In 1962, US Secretary of State Dean Acheson famously said the UK had lost an empire and failed to find a role: ‘Britain’s attempt to play a separate power role… a role apart from Europe… based on a «special relationship» with the United States… on being the head of a Commonwealth which has no political structure or unity or strength and enjoys a fragile and precarious economic relationship – this role is about played out.’

This neatly summarises the dilemmas confronting those charged with defining ‘Global Britain’ – the term coined to capture the UK’s post-Brexit foreign policy.…  Seguir leyendo »

The ‘Brexit War Cabinet’ at Chequers. Photo: Getty Images.

Reports of the meeting of the ‘Brexit War Cabinet’ convened by Theresa May, the British prime minister, at Chequers last week, suggest that an agreement of sorts has been reached on the UK government’s guidelines for a transition and a future trade deal with the EU. But though the Cabinet is united over the reported plan, all indications are that it will not be acceptable to the EU.

It has been suggested that the prime minister will propose, in a speech on Friday, a comprehensive free trade agreement (FTA) composed of ‘three baskets’: areas where the UK and EU would remain fully aligned; areas where the UK and EU would remain broadly aligned or seek similar outcomes through different means; and finally, areas where the UK and EU would diverge entirely.…  Seguir leyendo »

Pro-EU demonstrators outside Parliament as MPs debate the EU (Withdrawal) Bill. Photo by Leon Neal/Getty Images

December marked a renewed sense of optimism for Brexit negotiations: the European Council gave the green light to Phase 2 on a transition and a future trade deal. And while official negotiations on the outline of trade deal will not begin until April or later, preparations have already begun.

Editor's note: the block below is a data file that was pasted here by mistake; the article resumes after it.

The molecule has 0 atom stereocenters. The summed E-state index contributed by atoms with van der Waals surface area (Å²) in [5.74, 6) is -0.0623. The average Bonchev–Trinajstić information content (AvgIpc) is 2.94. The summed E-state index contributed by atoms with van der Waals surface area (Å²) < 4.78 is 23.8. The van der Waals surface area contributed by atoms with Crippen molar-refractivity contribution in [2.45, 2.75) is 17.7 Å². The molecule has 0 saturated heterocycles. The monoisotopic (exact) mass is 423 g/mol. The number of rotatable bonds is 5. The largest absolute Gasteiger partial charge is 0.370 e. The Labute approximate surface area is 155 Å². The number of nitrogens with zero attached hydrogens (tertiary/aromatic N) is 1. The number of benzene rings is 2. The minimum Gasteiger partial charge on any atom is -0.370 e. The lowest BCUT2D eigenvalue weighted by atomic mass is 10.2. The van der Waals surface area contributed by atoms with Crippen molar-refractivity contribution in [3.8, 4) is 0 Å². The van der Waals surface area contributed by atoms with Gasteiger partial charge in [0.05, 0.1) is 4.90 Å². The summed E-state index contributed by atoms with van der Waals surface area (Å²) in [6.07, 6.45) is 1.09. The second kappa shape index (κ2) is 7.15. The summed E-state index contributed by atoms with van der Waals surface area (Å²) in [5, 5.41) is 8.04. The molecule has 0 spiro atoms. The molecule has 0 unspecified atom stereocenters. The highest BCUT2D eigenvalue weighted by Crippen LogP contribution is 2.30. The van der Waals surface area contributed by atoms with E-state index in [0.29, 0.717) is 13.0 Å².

But an internal document published last week by the European Commission suggests that a key sticking point for the future trade deal will be around dispute settlement.

The EU has been unambiguous: any extensive bilateral trade would require both sides to adhere to similar standards and agree to a robust institutional framework that enforces joint commitments and resolves disputes.…  Seguir leyendo »

The  UK is not having the foreign policy debate that it desperately needs in this general election campaign. EU membership helped to shape the UK’s international priorities for more than 40 years, and Brexit will require the new government to think carefully about its role on the global stage. Yet, the party manifestos published this week do not spill much ink on broader ambitions for the UK. On the contrary, they suggest that Britain’s political parties have yet to figure out what British foreign policy should look like post-Brexit.

Theresa May, the prime minister, was the first to make reference to the UK’s international role post-Brexit in her Conservative Party conference speech in October last year.…  Seguir leyendo »

The resounding election victory for Emmanuel Macron as French president – the youngest leader of France since Napoleon Bonaparte – has been greeted with relief and enthusiasm across Europe. He defeated Marine Le Pen of the far-right Front National with more than 66 per cent of the vote, on a passionately pro-European platform, promising radical economic reform in France and deeper integration in the European Union.

The German government said his poll success was ‘a victory for a strong and united Europe.’ The reaction in London was rather more cautious: ‘France is one of our closest allies and we look forward to working with the new president on a wide range of shared priorities.’…  Seguir leyendo »